This course, has been approved for 1.5 HR (General) recertification credit hours toward aPHR™, PHR®, PHRca®, SPHR®, GPHR®, PHRi™ and SPHRi™ recertification through HR Certification Institute® (HRCI®).
The Occupational Safety and Health Administration (OSHA) requires employers to establish a lockout/tagout program to ensure the safety of employees during machine and equipment servicing or maintenance.
Various energy sources, such as electrical, pneumatic, hydraulic, mechanical, and thermal, are considered hazardous and need to be controlled. Even after shutting down the primary energy source, there may still be stored or residual energy present. This stored energy can originate from steam, air pressure, water pressure, compressed springs, or gravitational forces.
Small businesses, like any other establishments, may engage in equipment servicing and maintenance activities themselves or hire external contractors for these tasks. Regardless of the approach taken, it is crucial for all workers to recognize the potential dangers associated with servicing machines. Additionally, the individuals who typically operate the equipment should be informed about the ongoing servicing activities.
• Improve your understanding of new OSHA enforcement policy concerning LOTO.
• Provide you with an overview of the hazardous energy control program requirements contained in 1910.147.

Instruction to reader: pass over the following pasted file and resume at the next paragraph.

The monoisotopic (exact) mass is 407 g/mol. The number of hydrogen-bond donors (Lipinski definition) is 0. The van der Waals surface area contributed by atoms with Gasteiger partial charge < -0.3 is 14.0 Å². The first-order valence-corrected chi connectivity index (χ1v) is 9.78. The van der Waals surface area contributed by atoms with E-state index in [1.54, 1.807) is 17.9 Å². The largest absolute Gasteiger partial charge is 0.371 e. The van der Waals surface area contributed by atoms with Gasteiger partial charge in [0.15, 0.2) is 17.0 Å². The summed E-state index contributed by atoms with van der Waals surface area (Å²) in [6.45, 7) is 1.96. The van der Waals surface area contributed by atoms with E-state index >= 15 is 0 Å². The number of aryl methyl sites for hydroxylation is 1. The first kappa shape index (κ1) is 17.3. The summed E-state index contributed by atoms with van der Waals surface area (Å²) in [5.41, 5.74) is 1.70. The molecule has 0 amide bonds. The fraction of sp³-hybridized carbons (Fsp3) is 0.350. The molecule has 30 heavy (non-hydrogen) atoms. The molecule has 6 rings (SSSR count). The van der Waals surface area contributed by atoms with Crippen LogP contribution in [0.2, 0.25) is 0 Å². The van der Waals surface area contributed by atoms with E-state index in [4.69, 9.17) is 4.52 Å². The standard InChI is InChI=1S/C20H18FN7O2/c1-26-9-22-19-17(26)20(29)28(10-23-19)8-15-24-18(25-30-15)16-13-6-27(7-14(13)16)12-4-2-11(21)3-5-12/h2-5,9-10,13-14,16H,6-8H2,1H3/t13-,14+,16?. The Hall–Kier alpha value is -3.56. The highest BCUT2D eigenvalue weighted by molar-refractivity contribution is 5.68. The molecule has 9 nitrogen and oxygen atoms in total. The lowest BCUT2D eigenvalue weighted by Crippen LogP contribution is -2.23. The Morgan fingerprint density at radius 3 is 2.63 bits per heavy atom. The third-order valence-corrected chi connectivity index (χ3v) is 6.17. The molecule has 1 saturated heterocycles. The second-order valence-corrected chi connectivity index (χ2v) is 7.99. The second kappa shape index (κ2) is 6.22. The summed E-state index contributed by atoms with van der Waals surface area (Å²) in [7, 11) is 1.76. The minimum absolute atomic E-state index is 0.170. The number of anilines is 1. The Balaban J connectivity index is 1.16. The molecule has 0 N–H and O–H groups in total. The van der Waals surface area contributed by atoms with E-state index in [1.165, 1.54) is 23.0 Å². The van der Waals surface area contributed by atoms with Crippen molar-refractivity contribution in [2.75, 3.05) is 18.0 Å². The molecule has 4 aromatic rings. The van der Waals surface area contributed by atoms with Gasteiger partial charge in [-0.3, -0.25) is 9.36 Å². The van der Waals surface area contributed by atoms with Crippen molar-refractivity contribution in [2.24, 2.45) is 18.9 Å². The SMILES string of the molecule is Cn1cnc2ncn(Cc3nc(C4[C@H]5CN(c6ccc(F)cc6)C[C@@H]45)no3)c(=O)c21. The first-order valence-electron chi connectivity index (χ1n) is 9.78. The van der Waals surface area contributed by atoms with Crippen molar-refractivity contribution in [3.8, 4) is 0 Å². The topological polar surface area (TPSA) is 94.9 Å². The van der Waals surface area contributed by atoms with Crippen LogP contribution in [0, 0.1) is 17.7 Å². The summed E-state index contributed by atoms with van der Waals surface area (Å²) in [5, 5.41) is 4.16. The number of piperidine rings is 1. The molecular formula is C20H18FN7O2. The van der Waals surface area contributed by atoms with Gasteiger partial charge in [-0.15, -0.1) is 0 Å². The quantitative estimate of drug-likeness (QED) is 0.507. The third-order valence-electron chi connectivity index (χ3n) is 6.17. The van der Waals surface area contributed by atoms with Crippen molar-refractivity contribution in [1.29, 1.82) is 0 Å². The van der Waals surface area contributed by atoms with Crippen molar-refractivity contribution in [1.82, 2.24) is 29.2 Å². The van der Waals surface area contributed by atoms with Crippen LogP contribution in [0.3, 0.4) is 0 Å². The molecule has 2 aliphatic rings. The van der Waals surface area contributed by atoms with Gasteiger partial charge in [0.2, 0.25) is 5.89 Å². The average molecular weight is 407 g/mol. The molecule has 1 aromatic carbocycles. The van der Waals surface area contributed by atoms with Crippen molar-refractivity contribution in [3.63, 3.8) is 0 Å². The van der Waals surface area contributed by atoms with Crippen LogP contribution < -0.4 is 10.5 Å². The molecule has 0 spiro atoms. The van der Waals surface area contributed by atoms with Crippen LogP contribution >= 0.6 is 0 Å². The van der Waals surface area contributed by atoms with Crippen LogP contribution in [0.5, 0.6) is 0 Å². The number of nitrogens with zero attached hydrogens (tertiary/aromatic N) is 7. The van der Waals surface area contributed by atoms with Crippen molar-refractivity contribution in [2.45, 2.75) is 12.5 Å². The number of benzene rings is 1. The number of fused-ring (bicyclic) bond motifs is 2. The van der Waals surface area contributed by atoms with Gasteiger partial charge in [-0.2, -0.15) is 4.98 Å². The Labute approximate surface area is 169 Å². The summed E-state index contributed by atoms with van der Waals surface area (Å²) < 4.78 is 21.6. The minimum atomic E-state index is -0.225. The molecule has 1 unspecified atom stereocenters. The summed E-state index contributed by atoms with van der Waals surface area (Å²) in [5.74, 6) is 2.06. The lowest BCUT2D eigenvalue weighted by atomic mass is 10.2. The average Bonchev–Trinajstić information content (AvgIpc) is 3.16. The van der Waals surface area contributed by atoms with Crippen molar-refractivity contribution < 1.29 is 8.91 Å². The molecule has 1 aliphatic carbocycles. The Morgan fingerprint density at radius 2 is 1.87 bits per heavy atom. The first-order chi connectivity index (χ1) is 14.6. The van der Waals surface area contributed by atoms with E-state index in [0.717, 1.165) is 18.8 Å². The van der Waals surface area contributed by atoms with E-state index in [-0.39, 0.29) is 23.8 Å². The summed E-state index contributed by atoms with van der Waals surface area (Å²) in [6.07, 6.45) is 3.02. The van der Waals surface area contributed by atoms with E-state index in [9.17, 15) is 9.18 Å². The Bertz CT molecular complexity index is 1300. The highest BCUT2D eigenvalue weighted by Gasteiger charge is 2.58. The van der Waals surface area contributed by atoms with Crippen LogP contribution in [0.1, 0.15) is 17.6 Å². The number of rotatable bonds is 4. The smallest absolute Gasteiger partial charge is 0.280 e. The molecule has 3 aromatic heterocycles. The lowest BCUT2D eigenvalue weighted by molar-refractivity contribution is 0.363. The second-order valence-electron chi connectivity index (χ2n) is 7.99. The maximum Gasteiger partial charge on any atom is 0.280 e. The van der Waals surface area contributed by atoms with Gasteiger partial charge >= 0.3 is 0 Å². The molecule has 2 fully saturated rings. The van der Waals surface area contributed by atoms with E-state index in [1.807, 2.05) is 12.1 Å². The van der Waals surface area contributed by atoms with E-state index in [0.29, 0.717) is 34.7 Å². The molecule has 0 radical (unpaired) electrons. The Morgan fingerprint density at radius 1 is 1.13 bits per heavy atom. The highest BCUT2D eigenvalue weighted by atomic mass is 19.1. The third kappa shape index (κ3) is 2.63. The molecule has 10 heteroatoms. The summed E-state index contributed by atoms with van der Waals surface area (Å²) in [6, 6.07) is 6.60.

• Identify OSHA and other resources available to help you to establish an energy control program.
Why Should You Attend:
Each year OSHA posts the top 10 cited general industry standards, and 1910.147 citations are almost always a top violation. In March 1023, OSHA expanded the use of their instance-by-instance penalty adjustments for LOTO citations to act as a deterrent effect. Importantly, employers need to understand their moral and legal obligations to protect themselves from expensive litigation and significant OSHA penalties associated with violations of 1910.147.
• Describe OSHA’s penalty structure and instance-by-instance citation policy.
• Detail the elements of a hazardous energy control program.
• Describe OSHA and other relevant resources available to assist you in program development.
• Address the status of OSHA’s Notice of Proposed Rulemaking for the purpose of revising the LOTO standard to include safety control circuitry.
• Overview of the Control of Hazardous Energy, 1910.147, requirements.
• Understanding of how these LOTO control measures relate to other safeguards.
• Ability to differentiate between hazardous energy sources versus equipment-specific servicing and maintenance work task(s) that expose workers to energy hazards.
• Understanding of the various strategies in developing LOTO practices and procedures
• Procedures on how to best conduct annual periodic inspections for LO and TO.
What You Get:
• Training Materials
• Live Q&A Session with our Expert
• Participation Certificate
• Access to Signup Community (Optional)
• Reward Points
Who Will Benefit:
• Construction contractors
• Engineering companies
• Safety Managers and Directors
• Safety Consultants
• Business Owners
• Presidents and CEO's
• Safety and Health Professionals
• Risk Managers
• Project Managers
• General Managers
• Human Resource Directors